The smoke clouding Prop. 3
A look at DTE's coal connection
Published: October 17, 2012
All of which might explain why DTE is trying to scare Michigan residents into believing that they're going to be hit with a $12 billion bill if Prop. 3 passes.
A cynic might say that DTE is looking to protect its economic interests, not yours.
Or you could instead consider the viewpoint of the green-minded folks at the Michigan Environmental Council and other supporters of the 25 by 25 measure. They point to a just-released report by energy experts Martin R. Cohen and George E. Sansoucy, who concluded that, if Prop. 3 passes, it would "cost an average of 50 cents per month for residential ratepayers between 2015 and 2025."
Even if you question that analysis, there is the fact that the proposal itself limits any potential increases related to alternative energy to just 1 percent per year.
In 2008, the Michigan Legislature passed a law requiring the state's utilities to obtain 10 percent of their electricity from renewable sources by the year 2015. As far as we can tell, everyone thinks we are on track to meet that goal.
As a result of that law, we are one of 29 states that have established so-called "renewable portfolio standards." According to the nonprofit, nonpartisan Citizens Research Council based in Detroit, Michigan's standards are among the "least aggressive" of any implemented.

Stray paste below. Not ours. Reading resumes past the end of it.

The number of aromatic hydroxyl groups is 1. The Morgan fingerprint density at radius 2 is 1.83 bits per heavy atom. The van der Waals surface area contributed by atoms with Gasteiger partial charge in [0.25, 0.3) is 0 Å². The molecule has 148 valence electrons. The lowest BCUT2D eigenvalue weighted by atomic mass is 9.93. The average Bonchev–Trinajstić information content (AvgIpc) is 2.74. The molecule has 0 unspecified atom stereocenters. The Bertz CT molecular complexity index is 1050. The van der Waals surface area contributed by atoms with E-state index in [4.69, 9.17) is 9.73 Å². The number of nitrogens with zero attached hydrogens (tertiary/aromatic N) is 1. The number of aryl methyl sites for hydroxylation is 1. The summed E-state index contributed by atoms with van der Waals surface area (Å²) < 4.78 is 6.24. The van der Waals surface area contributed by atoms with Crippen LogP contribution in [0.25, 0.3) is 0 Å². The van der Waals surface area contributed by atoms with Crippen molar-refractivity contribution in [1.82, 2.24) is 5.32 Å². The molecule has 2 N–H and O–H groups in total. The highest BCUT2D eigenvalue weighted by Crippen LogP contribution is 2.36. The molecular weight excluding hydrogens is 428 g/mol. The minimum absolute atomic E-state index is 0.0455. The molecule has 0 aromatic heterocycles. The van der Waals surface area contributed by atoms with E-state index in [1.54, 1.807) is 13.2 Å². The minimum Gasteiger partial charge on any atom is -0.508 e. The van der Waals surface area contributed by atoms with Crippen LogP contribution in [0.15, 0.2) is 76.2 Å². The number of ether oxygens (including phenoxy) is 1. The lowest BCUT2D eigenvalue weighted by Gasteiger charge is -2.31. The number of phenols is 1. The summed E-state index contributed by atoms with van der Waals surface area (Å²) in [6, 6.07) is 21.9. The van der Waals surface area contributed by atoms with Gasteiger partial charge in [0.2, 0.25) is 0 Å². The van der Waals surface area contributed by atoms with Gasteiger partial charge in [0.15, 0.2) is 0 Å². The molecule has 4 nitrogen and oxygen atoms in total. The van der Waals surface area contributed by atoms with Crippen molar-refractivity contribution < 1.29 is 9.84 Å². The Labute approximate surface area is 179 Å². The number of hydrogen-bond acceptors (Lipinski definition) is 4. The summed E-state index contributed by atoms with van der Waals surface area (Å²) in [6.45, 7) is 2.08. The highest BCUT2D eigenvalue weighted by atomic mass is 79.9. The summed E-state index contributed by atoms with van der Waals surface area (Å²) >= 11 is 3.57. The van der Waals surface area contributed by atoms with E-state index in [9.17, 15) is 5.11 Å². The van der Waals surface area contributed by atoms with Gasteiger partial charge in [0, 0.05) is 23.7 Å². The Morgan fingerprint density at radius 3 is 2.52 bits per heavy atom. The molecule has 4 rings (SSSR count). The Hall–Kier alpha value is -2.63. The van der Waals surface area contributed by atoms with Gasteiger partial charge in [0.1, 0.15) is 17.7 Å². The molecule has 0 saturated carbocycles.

Passage of Prop. 3 would help move us toward the front of the pack.
Part of the economic reason for doing so, argue environmentalists and others who support the measure, is that renewable sources such as wind — which has the most potential in terms of clean energy for Michigan — cost less once they are paid for.
Compare that to aging facilities like the River Rouge plant that only become more of a burden as time goes on. They are expensive to maintain, and expensive to update to comply with ever more stringent regulations.
And they come with other costs that are difficult to quantify.
Costs in terms of heart attacks, asthma attacks and premature deaths that are caused by the poison that spews from smokestacks. Costs in terms of drought and crop failures that are already being experienced as the effects of global warming begin to show themselves.
And costs in terms of quality of life, and how it is degraded for those who live near massive facilities such as the River Rouge plant.
Alisha Winters, a River Rouge activist and mother featured in the photo essay noted, "If you circle around this community, you'll see a lot of people on oxygen, or with cancer. All of us are affected by the coal and by the fumes."
So, you can believe people like her when they say Prop. 3 is a good thing, and should be passed.
Or you can believe DTE and vote no.
A lot of money is being spent to convince you to do just that.
But as far as we can tell, they are mostly just blowing smoke.
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